Weak nuclear force

The weak nuclear force (or just the weak force, or weak interaction) acts inside individual nucleons, which means that it is even shorter ranged than the strong force. It is the force that allows protons to turn into neutrons and vice versa through beta decay. See size of the universe for a list of visuals about how short ranged the weak force is. This lets a nucleus keep the right balance of protons and neutrons to keep everything together. Without the weak force, fusion, in the sun or on Earth, would be impossible.

As the name implies, the weak force is much weaker than the strong force, or the electromagnetic force, but it's still quite a bit stronger than the gravitational force.

Modern physics has unified the electromagnetic and weak forces into the electroweak force. People continue to try to unify all of the forces in a grand unified theory.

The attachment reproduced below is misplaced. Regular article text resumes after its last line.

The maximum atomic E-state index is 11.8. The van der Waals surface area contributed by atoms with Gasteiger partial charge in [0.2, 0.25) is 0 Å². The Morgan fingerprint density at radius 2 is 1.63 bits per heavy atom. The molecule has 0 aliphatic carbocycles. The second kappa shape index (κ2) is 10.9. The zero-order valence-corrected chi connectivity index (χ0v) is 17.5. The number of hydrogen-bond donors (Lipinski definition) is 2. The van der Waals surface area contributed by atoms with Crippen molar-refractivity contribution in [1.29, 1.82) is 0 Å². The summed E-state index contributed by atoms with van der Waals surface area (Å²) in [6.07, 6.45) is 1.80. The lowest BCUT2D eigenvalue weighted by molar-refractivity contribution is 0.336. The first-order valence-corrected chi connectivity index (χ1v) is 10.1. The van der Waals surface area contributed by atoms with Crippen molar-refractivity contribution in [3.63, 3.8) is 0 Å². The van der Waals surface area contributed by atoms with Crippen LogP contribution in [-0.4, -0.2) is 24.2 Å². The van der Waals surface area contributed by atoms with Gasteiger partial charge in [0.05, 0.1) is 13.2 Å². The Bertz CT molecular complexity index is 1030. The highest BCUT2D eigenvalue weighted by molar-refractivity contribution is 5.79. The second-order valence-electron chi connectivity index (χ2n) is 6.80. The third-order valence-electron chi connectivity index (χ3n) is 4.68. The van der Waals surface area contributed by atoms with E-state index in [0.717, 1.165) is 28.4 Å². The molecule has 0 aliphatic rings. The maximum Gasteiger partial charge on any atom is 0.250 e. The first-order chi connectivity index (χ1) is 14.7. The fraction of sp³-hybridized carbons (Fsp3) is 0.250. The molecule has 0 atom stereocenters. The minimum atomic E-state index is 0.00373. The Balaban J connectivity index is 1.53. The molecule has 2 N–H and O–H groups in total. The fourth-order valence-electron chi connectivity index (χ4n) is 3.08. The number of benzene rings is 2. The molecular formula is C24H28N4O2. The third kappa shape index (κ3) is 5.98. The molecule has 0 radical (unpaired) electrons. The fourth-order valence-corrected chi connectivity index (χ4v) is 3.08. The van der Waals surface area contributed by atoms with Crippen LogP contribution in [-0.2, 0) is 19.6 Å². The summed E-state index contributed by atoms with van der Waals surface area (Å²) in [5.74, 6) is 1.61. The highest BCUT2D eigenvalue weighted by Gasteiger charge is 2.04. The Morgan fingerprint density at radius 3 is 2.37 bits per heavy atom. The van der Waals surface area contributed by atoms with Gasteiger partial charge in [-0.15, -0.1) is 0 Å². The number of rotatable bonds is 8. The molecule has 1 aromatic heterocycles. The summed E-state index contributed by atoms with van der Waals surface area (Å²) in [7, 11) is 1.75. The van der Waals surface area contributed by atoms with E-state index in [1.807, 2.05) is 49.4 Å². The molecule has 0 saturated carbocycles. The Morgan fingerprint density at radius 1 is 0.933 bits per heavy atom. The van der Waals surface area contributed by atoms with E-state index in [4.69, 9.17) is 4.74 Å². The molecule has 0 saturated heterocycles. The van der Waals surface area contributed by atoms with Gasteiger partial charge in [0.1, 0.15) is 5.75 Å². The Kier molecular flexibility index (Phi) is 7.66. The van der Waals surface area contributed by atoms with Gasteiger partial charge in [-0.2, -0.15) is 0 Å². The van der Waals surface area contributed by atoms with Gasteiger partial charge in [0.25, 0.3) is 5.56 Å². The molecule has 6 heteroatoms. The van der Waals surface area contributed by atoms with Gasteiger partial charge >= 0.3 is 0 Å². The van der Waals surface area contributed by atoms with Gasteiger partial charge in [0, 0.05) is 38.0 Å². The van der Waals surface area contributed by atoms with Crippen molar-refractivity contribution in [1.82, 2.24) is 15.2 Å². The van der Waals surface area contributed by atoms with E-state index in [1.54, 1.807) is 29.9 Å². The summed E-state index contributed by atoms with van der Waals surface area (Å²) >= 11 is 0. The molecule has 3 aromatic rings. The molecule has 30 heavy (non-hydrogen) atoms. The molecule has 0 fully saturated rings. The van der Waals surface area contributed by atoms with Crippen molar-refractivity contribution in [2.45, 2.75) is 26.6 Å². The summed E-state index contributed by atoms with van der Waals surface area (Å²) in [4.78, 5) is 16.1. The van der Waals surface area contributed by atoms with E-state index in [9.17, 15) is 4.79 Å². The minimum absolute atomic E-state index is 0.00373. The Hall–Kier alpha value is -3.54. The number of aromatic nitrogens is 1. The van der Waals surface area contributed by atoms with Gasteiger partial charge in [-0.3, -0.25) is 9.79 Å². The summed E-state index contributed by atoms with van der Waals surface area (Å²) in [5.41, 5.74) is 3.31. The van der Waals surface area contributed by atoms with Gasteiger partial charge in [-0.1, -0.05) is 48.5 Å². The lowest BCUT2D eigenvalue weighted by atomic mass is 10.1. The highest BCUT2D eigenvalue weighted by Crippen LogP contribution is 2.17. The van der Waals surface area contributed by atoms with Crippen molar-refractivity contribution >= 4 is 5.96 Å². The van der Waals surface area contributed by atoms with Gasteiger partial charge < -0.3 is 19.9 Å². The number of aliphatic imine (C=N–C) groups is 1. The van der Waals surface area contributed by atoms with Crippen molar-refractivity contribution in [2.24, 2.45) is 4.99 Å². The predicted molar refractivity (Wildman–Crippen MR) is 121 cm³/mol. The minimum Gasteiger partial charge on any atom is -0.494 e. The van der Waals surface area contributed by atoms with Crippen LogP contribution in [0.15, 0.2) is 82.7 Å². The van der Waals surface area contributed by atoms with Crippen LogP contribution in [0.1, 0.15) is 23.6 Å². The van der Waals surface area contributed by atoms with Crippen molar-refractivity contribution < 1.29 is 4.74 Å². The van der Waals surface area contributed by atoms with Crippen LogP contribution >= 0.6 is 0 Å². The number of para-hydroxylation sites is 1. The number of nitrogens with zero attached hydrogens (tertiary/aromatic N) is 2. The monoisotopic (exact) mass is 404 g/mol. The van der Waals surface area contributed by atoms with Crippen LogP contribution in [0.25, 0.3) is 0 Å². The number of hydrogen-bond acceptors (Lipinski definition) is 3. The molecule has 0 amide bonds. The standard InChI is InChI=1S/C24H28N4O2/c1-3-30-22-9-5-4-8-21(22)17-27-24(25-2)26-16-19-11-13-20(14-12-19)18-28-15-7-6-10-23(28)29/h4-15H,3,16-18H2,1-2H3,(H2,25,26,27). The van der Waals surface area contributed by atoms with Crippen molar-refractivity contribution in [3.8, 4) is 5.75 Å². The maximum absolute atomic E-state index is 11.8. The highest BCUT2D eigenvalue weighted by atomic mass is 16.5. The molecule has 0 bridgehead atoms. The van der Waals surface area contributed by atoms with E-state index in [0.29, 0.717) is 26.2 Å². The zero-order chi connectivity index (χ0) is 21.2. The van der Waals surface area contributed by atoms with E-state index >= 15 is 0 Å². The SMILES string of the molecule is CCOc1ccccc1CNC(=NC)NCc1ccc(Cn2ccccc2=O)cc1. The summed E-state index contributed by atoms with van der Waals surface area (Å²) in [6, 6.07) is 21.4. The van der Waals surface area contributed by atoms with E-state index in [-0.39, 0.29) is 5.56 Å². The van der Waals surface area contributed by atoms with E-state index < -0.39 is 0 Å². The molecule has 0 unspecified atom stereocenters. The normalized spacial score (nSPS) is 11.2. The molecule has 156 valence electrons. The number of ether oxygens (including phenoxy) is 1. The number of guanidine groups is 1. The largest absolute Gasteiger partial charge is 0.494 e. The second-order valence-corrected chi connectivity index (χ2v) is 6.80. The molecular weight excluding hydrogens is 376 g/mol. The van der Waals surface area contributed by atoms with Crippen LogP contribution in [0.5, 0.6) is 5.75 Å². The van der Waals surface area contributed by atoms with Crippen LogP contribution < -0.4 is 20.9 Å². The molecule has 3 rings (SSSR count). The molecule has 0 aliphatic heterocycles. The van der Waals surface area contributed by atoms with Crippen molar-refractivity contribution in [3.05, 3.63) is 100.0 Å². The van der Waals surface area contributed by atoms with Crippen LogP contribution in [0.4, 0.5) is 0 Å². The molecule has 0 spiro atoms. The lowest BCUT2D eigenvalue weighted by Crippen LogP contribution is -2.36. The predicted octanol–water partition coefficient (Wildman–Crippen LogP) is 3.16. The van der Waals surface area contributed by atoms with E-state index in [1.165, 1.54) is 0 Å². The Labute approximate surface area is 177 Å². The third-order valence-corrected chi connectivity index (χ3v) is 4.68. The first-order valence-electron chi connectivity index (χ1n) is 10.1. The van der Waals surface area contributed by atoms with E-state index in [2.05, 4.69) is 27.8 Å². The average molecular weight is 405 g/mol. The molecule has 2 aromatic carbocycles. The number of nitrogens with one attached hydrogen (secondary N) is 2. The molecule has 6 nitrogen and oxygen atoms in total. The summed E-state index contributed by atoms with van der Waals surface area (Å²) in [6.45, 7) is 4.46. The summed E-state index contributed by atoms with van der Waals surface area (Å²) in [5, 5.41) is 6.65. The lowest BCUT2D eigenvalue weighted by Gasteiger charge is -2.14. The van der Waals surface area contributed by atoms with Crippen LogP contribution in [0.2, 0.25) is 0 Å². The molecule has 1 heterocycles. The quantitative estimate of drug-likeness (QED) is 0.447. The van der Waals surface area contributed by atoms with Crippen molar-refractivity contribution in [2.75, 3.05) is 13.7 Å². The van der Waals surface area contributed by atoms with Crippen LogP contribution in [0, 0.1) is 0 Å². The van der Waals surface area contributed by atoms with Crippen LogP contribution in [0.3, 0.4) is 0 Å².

Fully understanding the weak force takes many years of study, but some fun places to start include hyperphysics or the blog of Prof. Matt Strassler.

Below is the Scishow's series on fundamental forces part 2, the weak force:

The remaining videos can be found on the pages for gravity, strong nuclear force, and electromagnetic force.


Authors and Editors

Allison Campbell, Jordan Hanania, Kailyn Stenhouse, Jason Donev
Last updated: August 26, 2015
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